Estimating the project is one of the greatest challenges, with or without fancy project management tools, that a manager will face. Here are three areas where we’ve seen estimates fail and how we’ve avoided doing the same.
In You Really Can Know If Your Project Management Estimates Are Accurate, I give an example of how using just averages may be able to improve your estimating. Improving your estimating means that what you estimate is very close to what happens. Many folks find this very difficult to do. I’ve observed that it is often difficult for three factors:
1. Predicting the future
2. Remembering the past
3. Keeping it all organized
Let us look at each area in more detail.
Predicting The Future
This is what estimating is all about. Predicting what it is going to take to do something. If we have never done it before then this can be a real stressful challenge. While I’ve significant experience as a software development manager, in a new environment for example all my experience may not do me a lot of good. In one case I was asked to estimate (actually, to confirm an estimate) of how long it would take to develop a whole new customer care system. I was brand new and had no idea. I could have walked through all the details and then used my experience to tweak it. I knew from experience that it would be truly a random walk of logic. Instead, I asked all the “old timers” how long it took to initially develop the current customer care system. Their answer? About two years. Do you know what my estimate was? Yes, two years. This of course was twice the current accepted estimate. We never did write a new customer care system. We just bought another company who had developed something we liked. It took us about a year that way.
While unexciting appearing, using past performance to predict our future performance often works better than many conventionally detailed approaches. (See Get The Schedule Right! for more examples.) This is especially true for organizations which regularly have multiple projects in a year (e.g., software, consumer electronics).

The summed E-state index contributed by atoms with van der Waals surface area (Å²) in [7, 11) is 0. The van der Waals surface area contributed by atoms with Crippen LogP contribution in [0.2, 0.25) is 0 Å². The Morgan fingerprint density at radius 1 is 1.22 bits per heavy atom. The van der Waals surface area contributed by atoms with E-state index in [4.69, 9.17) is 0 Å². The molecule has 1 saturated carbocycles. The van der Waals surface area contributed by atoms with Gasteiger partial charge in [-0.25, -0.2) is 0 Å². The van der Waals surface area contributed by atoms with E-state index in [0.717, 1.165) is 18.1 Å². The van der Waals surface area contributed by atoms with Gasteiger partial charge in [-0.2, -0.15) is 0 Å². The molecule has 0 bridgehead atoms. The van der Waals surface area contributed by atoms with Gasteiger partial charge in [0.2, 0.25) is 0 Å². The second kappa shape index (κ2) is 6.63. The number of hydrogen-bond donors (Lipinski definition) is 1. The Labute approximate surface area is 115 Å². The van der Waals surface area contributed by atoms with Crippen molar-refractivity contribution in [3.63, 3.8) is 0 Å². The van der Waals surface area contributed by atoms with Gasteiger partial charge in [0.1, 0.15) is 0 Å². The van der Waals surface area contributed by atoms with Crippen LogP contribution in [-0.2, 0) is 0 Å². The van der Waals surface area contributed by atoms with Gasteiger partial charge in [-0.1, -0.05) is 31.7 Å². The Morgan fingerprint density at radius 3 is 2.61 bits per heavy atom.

Remembering The Past
The one insight I’ve always leaned on is that most project mistakes are errors of omission. If we remember what we did, we will often be able to do it again and not have to scramble to recover from missing something critical. The trick in any large project is to try and remember everything that was done in the past and to learn from it. This is very hard, and the source of most of what goes wrong.
To help reduce the errors of omission, I would find myself digging through the past records of completed projects. I would look at every project I could get my hands on, even if it was not that similar to my project. Records such as meeting minutes were often much more useful than project plans. The meeting minutes generally showed what came up and what happened over time. Project plans (Microsoft Project, budget, etc.) too often were the “last” version of the project and didn’t show how the project had changed over time. This “changed over time” view of a project provides incredible insight into the real dynamics of most projects.